Pivotal witness Gates testifies at trial of longtime Trump adviser Roger Stone
WASHINGTON (Reuters) - The criminal trial of President Donald Trump's longtime adviser Roger Stone resumed on Tuesday with another important prosecution witness: Trump's former deputy campaign chairman, Rick Gates.
Jurors last week heard the first three days of testimony in the trial as prosecutors try to prove their case that Stone is guilty of obstructing justice, witness tampering and lying to the U.S. House of Representatives Intelligence Committee in its investigation into Russian interference in the 2016 U.S. election. Stone has pleaded not guilty.
Gates appeared under a cooperation agreement with prosecutors after pleading guilty last year to charges also arising from former Special Counsel Robert Mueller's investigation that detailed Russian interference in the 2016 election. The government expects to conclude presenting evidence in the trial on Tuesday, as well as bring in former FBI agent Michelle Taylor for more testimony.
Prosecutors hope the Gates testimony will bolster their case that Stone lied to the House Intelligence Committee in September 2017 by stating that he never spoke to Trump campaign officials about WikiLeaks or the website's founder, Julian Assange. The website disclosed numerous stolen emails in the months before the 2016 election that damaged Hillary Clinton, Trump's Democratic opponent.
In a court filing on Monday, the prosecution said the testimony by Gates - who also testified last year against Trump's former campaign chairman, Paul Manafort, in a trial in which Manafort was convicted and sent to prison for 7-1/2 years - will conclude his cooperation with the government.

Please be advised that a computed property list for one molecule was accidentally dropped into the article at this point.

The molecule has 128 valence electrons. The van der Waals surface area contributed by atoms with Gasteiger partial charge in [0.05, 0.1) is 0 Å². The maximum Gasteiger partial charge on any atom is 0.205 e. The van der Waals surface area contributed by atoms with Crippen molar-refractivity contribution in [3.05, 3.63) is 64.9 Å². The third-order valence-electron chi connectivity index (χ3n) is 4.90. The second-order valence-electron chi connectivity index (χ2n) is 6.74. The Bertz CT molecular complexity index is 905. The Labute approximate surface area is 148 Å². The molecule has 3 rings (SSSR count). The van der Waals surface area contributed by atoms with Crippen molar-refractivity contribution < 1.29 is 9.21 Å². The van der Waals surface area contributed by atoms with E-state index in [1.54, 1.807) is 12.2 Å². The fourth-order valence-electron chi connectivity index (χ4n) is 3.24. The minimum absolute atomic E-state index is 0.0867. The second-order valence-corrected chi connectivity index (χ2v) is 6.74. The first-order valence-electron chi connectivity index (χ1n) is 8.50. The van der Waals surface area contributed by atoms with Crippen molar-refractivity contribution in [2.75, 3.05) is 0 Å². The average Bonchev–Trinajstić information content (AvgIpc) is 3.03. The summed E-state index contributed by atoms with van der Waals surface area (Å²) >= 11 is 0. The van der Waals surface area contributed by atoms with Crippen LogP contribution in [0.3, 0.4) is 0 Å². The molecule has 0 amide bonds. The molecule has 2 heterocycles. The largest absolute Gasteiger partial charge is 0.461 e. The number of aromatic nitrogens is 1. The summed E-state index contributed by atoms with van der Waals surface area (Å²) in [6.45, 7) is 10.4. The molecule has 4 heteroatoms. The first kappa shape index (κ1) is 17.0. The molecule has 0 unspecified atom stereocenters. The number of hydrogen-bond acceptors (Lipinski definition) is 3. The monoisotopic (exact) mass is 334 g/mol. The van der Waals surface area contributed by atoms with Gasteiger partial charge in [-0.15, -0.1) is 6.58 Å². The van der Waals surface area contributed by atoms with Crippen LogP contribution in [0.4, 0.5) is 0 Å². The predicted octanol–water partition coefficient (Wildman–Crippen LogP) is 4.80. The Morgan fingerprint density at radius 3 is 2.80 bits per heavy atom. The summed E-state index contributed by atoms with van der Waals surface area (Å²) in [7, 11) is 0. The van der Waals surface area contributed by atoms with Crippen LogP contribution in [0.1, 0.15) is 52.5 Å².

The prosecution asked a judge to set a mid-December sentencing date for Gates.
Another prominent prosecution witness, former Trump campaign chief executive and White House strategist Steve Bannon, testified on Friday. Bannon told jurors Stone was viewed by Trump's campaign as an "access point" to WikiLeaks and that Stone discussed connections to WikiLeaks and Assange at the time.
Mueller and U.S. intelligence agencies determined the emails released by WikiLeaks were stolen by Russian state-backed hackers as part of Moscow's efforts to meddle in the election and boost Trump's candidacy.
The Intelligence Committee is now spearheading the House impeachment inquiry against the Republican president over Trump's request that Ukraine investigate a Democratic rival, Joe Biden.
Stone's defense team may try to undermine Gates' testimony by pointing to his motives for helping the government. Last year, Gates pleaded guilty to conspiracy and lying to the FBI in exchange for agreeing to cooperate and to provide information for Mueller's investigation in the hopes of getting a lighter sentence.
Gates also testified this year in the trial of Democratic former President Barack Obama's White House counsel Greg Craig, who was acquitted on charges that he lied to the Justice Department about work he did for Ukraine's government.
(Reporting by Sarah N. Lynch; Editing by Will Dunham and Jonathan Oatis)
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